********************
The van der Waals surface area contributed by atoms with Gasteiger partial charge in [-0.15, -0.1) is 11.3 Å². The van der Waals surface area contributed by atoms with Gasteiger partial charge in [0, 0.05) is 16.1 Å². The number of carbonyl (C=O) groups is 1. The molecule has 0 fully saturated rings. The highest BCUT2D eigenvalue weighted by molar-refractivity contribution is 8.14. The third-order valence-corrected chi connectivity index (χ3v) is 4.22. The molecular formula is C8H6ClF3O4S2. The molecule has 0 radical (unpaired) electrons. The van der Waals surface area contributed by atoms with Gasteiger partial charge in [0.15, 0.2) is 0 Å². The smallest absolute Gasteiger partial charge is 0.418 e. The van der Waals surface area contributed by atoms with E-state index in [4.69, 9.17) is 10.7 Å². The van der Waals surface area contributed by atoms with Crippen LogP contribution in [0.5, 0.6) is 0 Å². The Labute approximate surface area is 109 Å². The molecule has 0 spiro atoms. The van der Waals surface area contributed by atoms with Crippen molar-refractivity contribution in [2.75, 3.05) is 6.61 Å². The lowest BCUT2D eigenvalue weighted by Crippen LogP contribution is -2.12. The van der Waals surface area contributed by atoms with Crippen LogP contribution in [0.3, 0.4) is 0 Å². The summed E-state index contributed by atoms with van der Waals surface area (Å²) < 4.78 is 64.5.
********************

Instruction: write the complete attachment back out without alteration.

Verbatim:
The van der Waals surface area contributed by atoms with Gasteiger partial charge in [-0.15, -0.1) is 11.3 Å². The van der Waals surface area contributed by atoms with Gasteiger partial charge in [0, 0.05) is 16.1 Å². The number of carbonyl (C=O) groups is 1. The molecule has 0 fully saturated rings. The highest BCUT2D eigenvalue weighted by molar-refractivity contribution is 8.14. The third-order valence-corrected chi connectivity index (χ3v) is 4.22. The molecular formula is C8H6ClF3O4S2. The molecule has 0 radical (unpaired) electrons. The van der Waals surface area contributed by atoms with Gasteiger partial charge in [0.15, 0.2) is 0 Å². The smallest absolute Gasteiger partial charge is 0.418 e. The van der Waals surface area contributed by atoms with E-state index in [4.69, 9.17) is 10.7 Å². The van der Waals surface area contributed by atoms with Crippen LogP contribution in [0.5, 0.6) is 0 Å². The Labute approximate surface area is 109 Å². The molecule has 0 spiro atoms. The van der Waals surface area contributed by atoms with Crippen molar-refractivity contribution in [2.75, 3.05) is 6.61 Å². The lowest BCUT2D eigenvalue weighted by Crippen LogP contribution is -2.12. The van der Waals surface area contributed by atoms with Crippen LogP contribution in [0.3, 0.4) is 0 Å². The summed E-state index contributed by atoms with van der Waals surface area (Å²) < 4.78 is 64.5.